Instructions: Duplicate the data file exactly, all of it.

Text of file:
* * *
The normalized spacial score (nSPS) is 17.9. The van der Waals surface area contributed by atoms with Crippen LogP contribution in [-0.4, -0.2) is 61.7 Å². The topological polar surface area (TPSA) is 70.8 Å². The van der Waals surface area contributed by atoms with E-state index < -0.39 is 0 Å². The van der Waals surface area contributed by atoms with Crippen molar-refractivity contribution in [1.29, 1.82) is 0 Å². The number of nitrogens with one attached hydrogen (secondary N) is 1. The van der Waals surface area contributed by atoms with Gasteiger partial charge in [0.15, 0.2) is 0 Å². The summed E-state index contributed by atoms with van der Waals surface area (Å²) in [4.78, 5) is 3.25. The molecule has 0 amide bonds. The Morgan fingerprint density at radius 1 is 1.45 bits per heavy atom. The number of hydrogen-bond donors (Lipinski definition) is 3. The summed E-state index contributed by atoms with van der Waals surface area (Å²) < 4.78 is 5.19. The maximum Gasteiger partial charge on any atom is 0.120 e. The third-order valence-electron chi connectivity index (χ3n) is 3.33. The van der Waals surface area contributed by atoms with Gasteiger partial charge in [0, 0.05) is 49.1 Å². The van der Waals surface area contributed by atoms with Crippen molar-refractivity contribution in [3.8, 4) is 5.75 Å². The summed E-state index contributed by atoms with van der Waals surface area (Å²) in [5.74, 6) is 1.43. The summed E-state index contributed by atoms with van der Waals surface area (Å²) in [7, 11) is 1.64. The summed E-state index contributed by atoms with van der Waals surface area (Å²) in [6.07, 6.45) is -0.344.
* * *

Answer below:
The normalized spacial score (nSPS) is 17.9. The van der Waals surface area contributed by atoms with Crippen LogP contribution in [-0.4, -0.2) is 61.7 Å². The topological polar surface area (TPSA) is 70.8 Å². The van der Waals surface area contributed by atoms with E-state index < -0.39 is 0 Å². The van der Waals surface area contributed by atoms with Crippen molar-refractivity contribution in [1.29, 1.82) is 0 Å². The number of nitrogens with one attached hydrogen (secondary N) is 1. The van der Waals surface area contributed by atoms with Gasteiger partial charge in [0.15, 0.2) is 0 Å². The summed E-state index contributed by atoms with van der Waals surface area (Å²) in [4.78, 5) is 3.25. The molecule has 0 amide bonds. The Morgan fingerprint density at radius 1 is 1.45 bits per heavy atom. The number of hydrogen-bond donors (Lipinski definition) is 3. The summed E-state index contributed by atoms with van der Waals surface area (Å²) < 4.78 is 5.19. The maximum Gasteiger partial charge on any atom is 0.120 e. The third-order valence-electron chi connectivity index (χ3n) is 3.33. The van der Waals surface area contributed by atoms with Gasteiger partial charge in [0, 0.05) is 49.1 Å². The van der Waals surface area contributed by atoms with Crippen molar-refractivity contribution in [3.8, 4) is 5.75 Å². The summed E-state index contributed by atoms with van der Waals surface area (Å²) in [5.74, 6) is 1.43. The summed E-state index contributed by atoms with van der Waals surface area (Å²) in [7, 11) is 1.64. The summed E-state index contributed by atoms with van der Waals surface area (Å²) in [6.07, 6.45) is -0.344.